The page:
6. Wrong gear, sir. Most bikes today have three chainrings at the front and anywhere between five and nine cogs on the rear axle. A fundamental error is pedalling with the chain running between the largest front chainring and the largest rear cog, or the smallest front chainring and the smallest rear cog. Both these configurations, running big-to-big or small-to-small have the chain moving at a diagonal, and will wear out chain, chainring and cog - as well as being grossly inefficient.

7. Saddle's too low, buddy. What is it with youth today wearing their shit-catcher pants and riding silly little girl's bikes, saddle lowered right into the seat post so their knees rise above the level of their forearms as they pedal? Biomechanically, the most efficient height for riding is to be sitting so that the ball of the foot touches the ground (not whole foot, not tiptoes). Too many cyclists have the saddle slightly too low. Or way too low.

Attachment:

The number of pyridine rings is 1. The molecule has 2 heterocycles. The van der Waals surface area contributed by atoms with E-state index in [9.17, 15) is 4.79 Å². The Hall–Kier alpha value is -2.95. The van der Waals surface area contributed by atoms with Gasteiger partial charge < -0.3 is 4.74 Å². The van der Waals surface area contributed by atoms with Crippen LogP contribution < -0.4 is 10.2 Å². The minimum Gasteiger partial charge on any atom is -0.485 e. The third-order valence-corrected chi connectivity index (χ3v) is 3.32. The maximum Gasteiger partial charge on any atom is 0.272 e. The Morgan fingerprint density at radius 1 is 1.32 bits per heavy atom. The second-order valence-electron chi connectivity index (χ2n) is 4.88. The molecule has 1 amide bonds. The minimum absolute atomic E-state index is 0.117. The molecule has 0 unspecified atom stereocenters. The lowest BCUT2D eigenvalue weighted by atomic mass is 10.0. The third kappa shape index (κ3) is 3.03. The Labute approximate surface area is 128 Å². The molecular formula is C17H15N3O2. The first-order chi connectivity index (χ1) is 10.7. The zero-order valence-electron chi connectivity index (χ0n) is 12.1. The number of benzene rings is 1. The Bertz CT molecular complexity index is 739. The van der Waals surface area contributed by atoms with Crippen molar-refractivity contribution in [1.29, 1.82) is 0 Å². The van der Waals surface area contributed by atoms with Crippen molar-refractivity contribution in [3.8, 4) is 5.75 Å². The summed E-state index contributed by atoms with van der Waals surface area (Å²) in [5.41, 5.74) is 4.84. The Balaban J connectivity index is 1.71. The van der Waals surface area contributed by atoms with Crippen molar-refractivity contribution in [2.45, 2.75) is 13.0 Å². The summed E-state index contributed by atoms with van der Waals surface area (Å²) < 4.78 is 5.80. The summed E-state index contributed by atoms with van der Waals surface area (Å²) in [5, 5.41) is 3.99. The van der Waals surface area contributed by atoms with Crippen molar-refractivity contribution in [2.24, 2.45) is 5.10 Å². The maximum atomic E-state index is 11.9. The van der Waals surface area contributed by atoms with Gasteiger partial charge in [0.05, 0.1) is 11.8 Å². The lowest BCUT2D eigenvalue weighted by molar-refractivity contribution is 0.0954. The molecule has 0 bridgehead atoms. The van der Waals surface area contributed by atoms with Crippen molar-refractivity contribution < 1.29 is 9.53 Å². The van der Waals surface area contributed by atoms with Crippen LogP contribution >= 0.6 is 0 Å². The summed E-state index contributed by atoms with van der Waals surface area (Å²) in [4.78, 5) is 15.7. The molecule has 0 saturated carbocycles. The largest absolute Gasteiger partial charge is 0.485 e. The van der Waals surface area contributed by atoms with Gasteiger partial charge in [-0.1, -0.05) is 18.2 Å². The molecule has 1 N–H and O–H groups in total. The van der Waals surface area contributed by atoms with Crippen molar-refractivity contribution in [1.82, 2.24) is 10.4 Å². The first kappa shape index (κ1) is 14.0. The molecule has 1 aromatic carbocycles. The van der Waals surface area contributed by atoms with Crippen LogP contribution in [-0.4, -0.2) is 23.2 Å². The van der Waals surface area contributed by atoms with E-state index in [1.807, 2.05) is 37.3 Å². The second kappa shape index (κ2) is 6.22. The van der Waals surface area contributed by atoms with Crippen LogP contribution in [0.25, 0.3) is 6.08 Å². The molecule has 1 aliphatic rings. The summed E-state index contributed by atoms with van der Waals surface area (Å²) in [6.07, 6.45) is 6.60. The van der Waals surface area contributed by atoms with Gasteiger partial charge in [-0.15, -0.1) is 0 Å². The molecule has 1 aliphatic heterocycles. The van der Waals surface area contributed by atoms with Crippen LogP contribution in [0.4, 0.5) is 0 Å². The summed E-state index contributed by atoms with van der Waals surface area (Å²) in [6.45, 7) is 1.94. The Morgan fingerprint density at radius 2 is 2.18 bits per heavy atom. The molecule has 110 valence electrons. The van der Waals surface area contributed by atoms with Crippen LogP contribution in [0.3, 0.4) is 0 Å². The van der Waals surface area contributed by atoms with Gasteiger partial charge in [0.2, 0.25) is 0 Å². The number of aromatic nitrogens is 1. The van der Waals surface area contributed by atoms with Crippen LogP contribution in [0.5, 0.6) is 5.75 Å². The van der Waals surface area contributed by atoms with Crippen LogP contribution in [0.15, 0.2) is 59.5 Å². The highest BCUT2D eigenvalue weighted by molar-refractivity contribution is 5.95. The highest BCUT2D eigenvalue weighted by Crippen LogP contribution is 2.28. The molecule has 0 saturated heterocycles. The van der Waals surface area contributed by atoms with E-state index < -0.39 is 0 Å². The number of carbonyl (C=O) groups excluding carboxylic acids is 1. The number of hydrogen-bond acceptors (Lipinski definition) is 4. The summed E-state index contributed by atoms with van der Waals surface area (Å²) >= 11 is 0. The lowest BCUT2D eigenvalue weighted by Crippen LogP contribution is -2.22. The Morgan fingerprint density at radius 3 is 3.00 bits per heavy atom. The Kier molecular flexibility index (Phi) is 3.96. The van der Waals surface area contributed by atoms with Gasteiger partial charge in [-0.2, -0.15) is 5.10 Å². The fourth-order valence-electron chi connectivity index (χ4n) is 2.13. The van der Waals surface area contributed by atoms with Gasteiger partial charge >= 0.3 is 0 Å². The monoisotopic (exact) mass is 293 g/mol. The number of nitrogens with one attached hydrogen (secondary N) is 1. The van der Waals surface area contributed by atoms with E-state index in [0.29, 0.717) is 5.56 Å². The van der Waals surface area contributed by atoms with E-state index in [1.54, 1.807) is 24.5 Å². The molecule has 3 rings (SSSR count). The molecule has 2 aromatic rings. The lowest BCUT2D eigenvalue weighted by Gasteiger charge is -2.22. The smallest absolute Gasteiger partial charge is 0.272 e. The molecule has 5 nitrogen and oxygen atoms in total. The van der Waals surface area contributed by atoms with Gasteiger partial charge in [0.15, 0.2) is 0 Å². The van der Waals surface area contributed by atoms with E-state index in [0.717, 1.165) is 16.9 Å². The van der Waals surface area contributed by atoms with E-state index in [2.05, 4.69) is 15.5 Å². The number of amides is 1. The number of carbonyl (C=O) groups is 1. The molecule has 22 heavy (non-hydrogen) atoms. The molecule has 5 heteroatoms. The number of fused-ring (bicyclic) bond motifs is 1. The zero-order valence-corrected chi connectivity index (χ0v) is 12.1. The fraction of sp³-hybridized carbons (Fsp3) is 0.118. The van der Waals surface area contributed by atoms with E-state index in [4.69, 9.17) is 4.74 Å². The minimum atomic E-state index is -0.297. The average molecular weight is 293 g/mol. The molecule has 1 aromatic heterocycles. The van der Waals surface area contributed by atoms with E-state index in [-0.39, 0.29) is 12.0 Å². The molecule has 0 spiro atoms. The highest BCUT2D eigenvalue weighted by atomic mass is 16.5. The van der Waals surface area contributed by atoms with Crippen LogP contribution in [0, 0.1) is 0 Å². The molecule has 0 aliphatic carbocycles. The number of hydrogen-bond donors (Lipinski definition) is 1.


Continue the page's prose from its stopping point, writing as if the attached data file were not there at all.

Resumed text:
8. Trouser-legs flapping into the crank. And getting dirty on the chain. Tuck those trouser bottoms into socks, or put on luminous cycle-clips - or just wear shorts. But don't let cloth get caught up between the cogs and chain.

9. Behaving aggressively towards pedestrians. There are many points along the cycle path where pedestrians will step in the way of rapidly-moving bikes. Bus stops, zebra crossings, entrance to Metro stations - pedestrians do tend to unwittingly stray into a clearly-marked (or sometimes less than clearly marked) cycle path. Rather than treat them with tolerance, all too often the cyclist will shout at or even physically nudge the offending pedestrian. This is not the way that the cycling community will win allies among pedestrians. Cyclists should always give way to the pedestrian, even when the cyclist is clearly in the right. 'Might is right' is not civilisation.


Anonymous said...

How about "One fault of the BPCC"?


Bartek Usniacki said...

good points.

1) lack of essential habits is distinctive not only among cyclists, but even drivers, not long ago I discovered that my friends, peers, so freshmen behind the wheel do not look into the mirrors (both wing and rear-view) when they drive their cars in the busy streets of Warsaw - no wonder accidents will happen. Habit of peeking in the mirrors should be picked up during driving lessons, but instructors in Polish driving schools couldn't care less...

2)A manifestation of laziness, the same goes about
3) - bike parts use up more quickly if don't care of them properly